Soaring commodity prices will put EV battery affordability gains on hold until 2024

A spike in commodity prices could lead to higher EV battery prices, according to a recent Reuters report.

Battery prices have steadily fallen over the past few years, but rising prices for nickel, lithium and other materials, exasperated by Russia’s invasion of Ukraine, could halt or even reverse this trend, according to the report.

Nickel prices hit record highs on Monday on fears that exports from the top Russian producer could be disrupted, the report said, noting that Russian mining company Nornickel produces about 20% of the world’s high-purity Class 1 nickel, which is used in the batteries of electric vehicles.

Average annual battery energy storage system costs (Credit: IHS Markit)

Lithium prices have also increased, having more than doubled since the end of 2021, according to the report. However, the price of lithium and other commodities was already rising towards the end of 2021, according to the research firm IHS Markit.

In a recent white paper, IHS Markit predicted that soaring commodity prices would put further EV battery price declines on hold until 2024. This analysis predicted that average EV battery prices in 2022 would be 5% higher higher than in 2021, mainly due to increased industry self-demand for lithium iron phosphate (LFP) batteries.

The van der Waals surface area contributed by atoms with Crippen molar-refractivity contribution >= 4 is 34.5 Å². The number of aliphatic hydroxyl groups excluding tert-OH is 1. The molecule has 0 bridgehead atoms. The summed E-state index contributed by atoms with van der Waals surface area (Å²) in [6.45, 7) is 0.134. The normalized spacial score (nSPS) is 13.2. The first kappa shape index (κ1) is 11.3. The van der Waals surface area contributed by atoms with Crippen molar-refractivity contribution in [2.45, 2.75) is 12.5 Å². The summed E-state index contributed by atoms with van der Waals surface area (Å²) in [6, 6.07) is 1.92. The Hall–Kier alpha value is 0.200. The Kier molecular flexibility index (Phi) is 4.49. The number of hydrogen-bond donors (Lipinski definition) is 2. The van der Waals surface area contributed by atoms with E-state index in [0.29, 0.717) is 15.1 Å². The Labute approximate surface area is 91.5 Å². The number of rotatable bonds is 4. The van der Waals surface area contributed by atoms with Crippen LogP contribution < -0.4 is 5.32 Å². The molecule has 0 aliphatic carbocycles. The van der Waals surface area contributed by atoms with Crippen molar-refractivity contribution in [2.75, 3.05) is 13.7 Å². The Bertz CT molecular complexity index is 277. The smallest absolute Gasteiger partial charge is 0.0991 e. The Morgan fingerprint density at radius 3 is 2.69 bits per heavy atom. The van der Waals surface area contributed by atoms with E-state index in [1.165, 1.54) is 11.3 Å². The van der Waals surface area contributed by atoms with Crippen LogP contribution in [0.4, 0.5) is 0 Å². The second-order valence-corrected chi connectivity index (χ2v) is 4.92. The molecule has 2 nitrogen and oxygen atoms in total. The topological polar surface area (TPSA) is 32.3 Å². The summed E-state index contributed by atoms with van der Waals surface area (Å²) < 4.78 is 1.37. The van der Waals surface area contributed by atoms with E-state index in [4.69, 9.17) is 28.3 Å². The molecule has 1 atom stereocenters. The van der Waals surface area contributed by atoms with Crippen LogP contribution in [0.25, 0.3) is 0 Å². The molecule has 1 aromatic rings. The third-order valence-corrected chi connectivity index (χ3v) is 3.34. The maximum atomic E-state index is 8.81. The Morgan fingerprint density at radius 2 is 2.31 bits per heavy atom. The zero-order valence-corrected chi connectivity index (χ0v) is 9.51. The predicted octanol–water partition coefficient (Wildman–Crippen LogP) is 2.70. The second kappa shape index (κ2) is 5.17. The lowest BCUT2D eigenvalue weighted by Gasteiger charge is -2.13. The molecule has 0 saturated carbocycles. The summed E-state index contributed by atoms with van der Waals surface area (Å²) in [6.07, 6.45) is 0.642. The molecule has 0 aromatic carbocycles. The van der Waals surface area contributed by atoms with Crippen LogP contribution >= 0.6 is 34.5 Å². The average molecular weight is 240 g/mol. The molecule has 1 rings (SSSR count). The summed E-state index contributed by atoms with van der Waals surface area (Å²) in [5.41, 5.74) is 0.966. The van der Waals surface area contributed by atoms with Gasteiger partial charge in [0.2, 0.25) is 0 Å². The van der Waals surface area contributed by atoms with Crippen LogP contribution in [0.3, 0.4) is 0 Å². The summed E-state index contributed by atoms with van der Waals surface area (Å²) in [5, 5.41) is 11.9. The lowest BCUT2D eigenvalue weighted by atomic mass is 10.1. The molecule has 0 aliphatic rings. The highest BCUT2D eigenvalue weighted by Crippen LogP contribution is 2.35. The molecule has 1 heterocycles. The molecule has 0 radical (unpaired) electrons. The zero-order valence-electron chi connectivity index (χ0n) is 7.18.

Rising oil prices – another by-product of the Ukrainian conflict – could offset the rising costs of electric vehicle batteries, the Reuters noted report. But many of the electric vehicles currently on sale in the United States are pricey luxury models at a time when affordability is key to growing market share, the report said.

Drums Sono Sion LFP

Drums Sono Sion LFP

While Russia’s invasion of Ukraine could accelerate commodity price increases, increases in battery prices were already anticipated.

A Bloomberg New Energy Finance (BNEF) report from December 2021 predicted that prices could rise in 2022, and potentially 2023. This could push back the $60/kwh (at the pack level) that some see as an affordability target further away.

There were already indicators of the slowing of the rapid decline in cell costs seen half a decade or more ago. Some also predict that even if cell costs eventually drop, electric vehicles themselves will cost more to manufacture.

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